If you're committed exclusively to Apple products, well, there's not much that can be said to convince you to venture outside Apple's walled garden. But if you're open to a great Android tablet at great price, take a look at Google's new Nexus 7.

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kmages570
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kmages570,
User Rank: Apprentice
7/27/2013 | 2:33:49 PM
re: Google Nexus 7 Vs. iPad Mini: 6 Key Factors
7. It has NFC
Juno.az
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Juno.az,
User Rank: Apprentice
7/27/2013 | 3:22:23 PM
re: Google Nexus 7 Vs. iPad Mini: 6 Key Factors
"Google Play offers a better purchase experience than Apple's iTunes Store"

Seriously? No mention of the malware infested apps?

Thomas Claburn, shame on you for taking Google's money to write this misleading trash. In fact, I wouldn't be surprised if you didn't even write it. Google probably just sent you the copy for you to cut and paste.

Informationweek, I'm sure you can do better.
BradM799
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BradM799,
User Rank: Apprentice
7/27/2013 | 3:41:12 PM
re: Google Nexus 7 Vs. iPad Mini: 6 Key Factors
"More or less than same sensors"?

WTF????

The Nexus-7 has a GPS in it. This is a huge difference between the iPad Mini @ $329 vs. Nexus-7

At a coffee shop and you discover a used bookstore across town? Viola! Turn by turn voice navigation will get you there on the Nexus-7 (yes, Google will cache the maps so you don't need 3G or 4G connectivity).

There are so many purposes for the GPS that make the Nexus-7 the clear, and undisputed, when you put the side-by-side up.

Don't gloss over the GPS by saying "more or less the same sensors". It makes you look like an Apple stooge.
AnangT698
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AnangT698,
User Rank: Apprentice
7/27/2013 | 5:17:03 PM
re: Google Nexus 7 Vs. iPad Mini: 6 Key Factors
Before you buy a Google Nexus 7.2,You should see the first video The following Google Nexus 7.2 review.Here will be

tested for greatness and abilities possessed of this tablet

>> https://www.youtube.com/watch?...
pwclimber
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pwclimber,
User Rank: Apprentice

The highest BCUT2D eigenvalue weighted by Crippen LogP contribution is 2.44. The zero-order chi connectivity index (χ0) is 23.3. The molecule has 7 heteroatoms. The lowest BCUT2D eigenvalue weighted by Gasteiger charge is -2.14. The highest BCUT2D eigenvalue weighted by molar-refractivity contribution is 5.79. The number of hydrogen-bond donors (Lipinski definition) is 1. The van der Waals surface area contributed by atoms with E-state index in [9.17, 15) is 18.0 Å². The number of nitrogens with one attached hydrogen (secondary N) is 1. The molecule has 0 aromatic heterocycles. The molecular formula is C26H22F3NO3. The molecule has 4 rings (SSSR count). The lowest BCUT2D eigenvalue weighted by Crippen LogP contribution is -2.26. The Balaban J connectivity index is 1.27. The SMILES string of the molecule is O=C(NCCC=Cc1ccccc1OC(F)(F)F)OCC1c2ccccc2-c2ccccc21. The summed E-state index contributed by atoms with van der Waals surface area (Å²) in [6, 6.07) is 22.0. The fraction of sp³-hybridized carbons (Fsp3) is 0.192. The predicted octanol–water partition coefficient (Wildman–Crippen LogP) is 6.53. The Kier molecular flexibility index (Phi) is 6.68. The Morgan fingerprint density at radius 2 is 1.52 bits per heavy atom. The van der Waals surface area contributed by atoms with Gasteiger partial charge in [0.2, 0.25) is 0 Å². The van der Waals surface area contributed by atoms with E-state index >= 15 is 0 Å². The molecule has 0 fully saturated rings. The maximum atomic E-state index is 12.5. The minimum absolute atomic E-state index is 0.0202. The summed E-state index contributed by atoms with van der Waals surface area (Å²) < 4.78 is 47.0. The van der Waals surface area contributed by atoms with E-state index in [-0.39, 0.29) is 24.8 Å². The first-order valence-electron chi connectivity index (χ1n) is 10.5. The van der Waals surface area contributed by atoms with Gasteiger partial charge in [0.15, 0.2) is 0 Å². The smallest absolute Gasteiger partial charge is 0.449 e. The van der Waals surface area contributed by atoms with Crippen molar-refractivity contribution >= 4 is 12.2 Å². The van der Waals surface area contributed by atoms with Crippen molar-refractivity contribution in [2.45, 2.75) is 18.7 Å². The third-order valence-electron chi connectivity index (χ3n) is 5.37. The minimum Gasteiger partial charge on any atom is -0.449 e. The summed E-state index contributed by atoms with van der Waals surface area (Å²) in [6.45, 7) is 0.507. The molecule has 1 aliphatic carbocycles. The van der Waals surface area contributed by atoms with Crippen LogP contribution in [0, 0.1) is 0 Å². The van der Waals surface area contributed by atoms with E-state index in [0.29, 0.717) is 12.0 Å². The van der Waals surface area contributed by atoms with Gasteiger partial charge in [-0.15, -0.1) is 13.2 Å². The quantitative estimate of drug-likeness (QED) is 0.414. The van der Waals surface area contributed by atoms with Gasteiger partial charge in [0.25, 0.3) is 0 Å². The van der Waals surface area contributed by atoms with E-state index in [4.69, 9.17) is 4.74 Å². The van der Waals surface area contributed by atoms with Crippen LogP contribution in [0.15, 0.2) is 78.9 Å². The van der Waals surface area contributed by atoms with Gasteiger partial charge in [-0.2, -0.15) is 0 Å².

7/27/2013 | 8:09:32 PM
re: Google Nexus 7 Vs. iPad Mini: 6 Key Factors
I was about to say the same. The reason I got the original N7 instead of an iPad Mini was the GPS and downloadable (offline) maps. That means when I'm out hiking or driving in the middle of nowhere where there is no cell reception, the N7 tells me exactly where I am, provided I think ahead and download the map.

The absence of any mention of GPS and downloadable maps is a common, glaring error in so many N7 reviews.
DionG189
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DionG189,
User Rank: Apprentice
7/27/2013 | 8:46:11 PM
re: Google Nexus 7 Vs. iPad Mini: 6 Key Factors
I have the original 7, nothing worth moving to the new 7. sill when you compare it to the ipad mini, nexus still doesn't have a chance. the games are better with way more choice for ios then android, and the same games for android that are on ios underperform on android. bundle in all the viruses that come with android, and how easy it is to write a program to share all your information.... that keeps me from making any android device my main device. ill say android hardware is freggin awesome... to bad not so much on the software side... i've been hoping since my first android device back in 2009 that they would make the software better. now as a developer I understand why there aren't great apps on android, the user base generally wont buy apps anywhere near as much ios users, and are even less likely to click on ads then ios users also. its not uncommon for ios developers to make a few grand a month from sales, and maybe 100 bucks if there lucky in the first month of there android release. and tanks further from there... I think this will be the biggest reason android will never compete with ios.... that and all the insecure easily hacked os that is android.... if they ever fix that huge gaping whole in security, perhaps that would jump start people moving to android. cause the hardware is awesome in the higher end devices.